PLAGUE; A MEDIEVAL KILLER IN THE PRESENT WORLD: A REVIEW
Authors: Abdul Bari and Ali Abbas Qazilbash
Number of views: 241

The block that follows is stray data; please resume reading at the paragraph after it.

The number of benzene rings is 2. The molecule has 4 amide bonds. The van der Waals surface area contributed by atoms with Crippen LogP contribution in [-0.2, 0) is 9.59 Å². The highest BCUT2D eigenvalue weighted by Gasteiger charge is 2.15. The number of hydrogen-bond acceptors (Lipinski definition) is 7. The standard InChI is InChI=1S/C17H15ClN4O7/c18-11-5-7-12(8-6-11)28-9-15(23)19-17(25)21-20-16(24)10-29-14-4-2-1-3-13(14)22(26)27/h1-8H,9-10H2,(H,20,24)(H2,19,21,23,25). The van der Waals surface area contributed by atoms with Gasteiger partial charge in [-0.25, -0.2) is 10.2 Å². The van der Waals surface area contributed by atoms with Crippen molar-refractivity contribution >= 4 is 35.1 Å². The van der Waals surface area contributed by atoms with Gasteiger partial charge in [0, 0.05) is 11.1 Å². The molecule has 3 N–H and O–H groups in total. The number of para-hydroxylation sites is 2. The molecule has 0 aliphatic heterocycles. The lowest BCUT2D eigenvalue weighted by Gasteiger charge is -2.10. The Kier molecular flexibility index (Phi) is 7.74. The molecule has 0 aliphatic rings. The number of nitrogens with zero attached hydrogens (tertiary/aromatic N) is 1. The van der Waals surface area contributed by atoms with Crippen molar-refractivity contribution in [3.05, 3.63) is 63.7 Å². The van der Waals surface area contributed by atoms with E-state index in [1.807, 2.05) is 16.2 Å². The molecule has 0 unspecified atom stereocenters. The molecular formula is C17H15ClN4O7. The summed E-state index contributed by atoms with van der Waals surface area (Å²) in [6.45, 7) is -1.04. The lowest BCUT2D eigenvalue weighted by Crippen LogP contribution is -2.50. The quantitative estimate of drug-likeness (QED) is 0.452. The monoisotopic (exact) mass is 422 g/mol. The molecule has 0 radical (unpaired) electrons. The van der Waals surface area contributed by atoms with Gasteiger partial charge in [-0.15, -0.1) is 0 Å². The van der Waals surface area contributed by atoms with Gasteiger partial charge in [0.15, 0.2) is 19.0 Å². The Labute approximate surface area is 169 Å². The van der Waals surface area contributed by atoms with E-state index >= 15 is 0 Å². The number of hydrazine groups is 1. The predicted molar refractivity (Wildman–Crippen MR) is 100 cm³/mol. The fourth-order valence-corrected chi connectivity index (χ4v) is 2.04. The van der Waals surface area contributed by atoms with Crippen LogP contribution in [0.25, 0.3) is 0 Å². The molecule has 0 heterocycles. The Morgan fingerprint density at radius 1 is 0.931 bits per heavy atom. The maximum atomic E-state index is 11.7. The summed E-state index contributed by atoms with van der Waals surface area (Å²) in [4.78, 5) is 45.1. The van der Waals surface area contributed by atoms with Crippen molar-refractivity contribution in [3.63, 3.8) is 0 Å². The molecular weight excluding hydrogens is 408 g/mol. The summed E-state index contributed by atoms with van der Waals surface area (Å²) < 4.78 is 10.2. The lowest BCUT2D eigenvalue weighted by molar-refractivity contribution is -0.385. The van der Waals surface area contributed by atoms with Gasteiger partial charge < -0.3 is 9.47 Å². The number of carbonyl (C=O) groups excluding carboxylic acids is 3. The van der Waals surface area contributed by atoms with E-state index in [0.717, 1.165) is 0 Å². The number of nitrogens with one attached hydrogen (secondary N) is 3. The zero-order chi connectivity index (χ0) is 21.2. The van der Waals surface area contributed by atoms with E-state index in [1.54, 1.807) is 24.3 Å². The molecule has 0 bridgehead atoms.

Plague as a disease was known in the sixth century, but it was not till the fourteenth century that it became pandemic resulting in the over 14 million deaths in Europe between 1348 and 1400. Unlike smallpox, plague can never be eradicated, as is evident from the recent outbreak of the disease in India. Plague is a disease of the earth, of creatures that run and burrow and of the fleas that live on them. It is found mainly in the wild, often far from man. Plague bacterium need not attack man in order to persist, for it finds all that it needs in wild places. In India, between 1898 and 1919 there may have been more than ten million deaths due to plague. According to WHO between 1961 and 1970 a total of 26,262 cases and 1,887 deaths have been reported worldwide and from 1971-80 there were 16,480 cases and 932 deaths due to plague. During the recent outbreak of plague in India an estimated 55 individuals died of the disease. The plague pathogen is known as Yersinia pestis and its host is black rat, its vector being the flea Xenopsylla cheopis which lives on the rat. Plague is perpetuated by 3 cycles, (1) natural foci among commensal rodents with transmission by fleas (wild plague), (2) urban rat plague, which is transmitted by the rat flea (domestic plague), and (3) human plague, which may be acquired by contact with either of the former cycles and which may be transmitted by pneumonic spread, or, rarely by the bite of a human flea. Plague is now recognized as a well marked disease caused by a Gram-negative facultative anaerobic bacterium. It comes in three forms, all of which are fatal if not properly treated, a) bubonic plague, producing bubos/swellings of the lymph glands, b) pneumonic plague, attacking primarily the lungs: and c) septicemic plague, killing the patient rapidly by poisoning the blood. In bubonic plague the incubation period is 2-8 days. If left untreated the infection spreads to other parts of the body through the blood stream eventually infecting the lungs, leading to pneumonic plague. This type is highly contagious as the patient’s sputum contains the bacillus and droplets of the sputum can spread the disease from person to person, resulting inlocalized outbreaks, or devastating epidemics. Incubation period is 4-6 days after exposure and the patient experiences fever, headache, vomiting and a marked clouding of consciousness. Pneumonic plague is the most fatal, as well as the most directly infectious from of the disease. Treatment of plague involves a variety of antibiotics, namely streptomycin, tetracycline, chloramphenicol and sulfonamides-dosages also vary. A vaccine has also been developed using the killed or attenuated pathogen, but is useless in rapidly developing localized outbreaks such as the recent outbreak in India. Control measured are the key methods for curbing the outbreaks of plague and they include those required during an outbreak to bring it to an end and long term action to prevent the spread of infection from the wild to human population.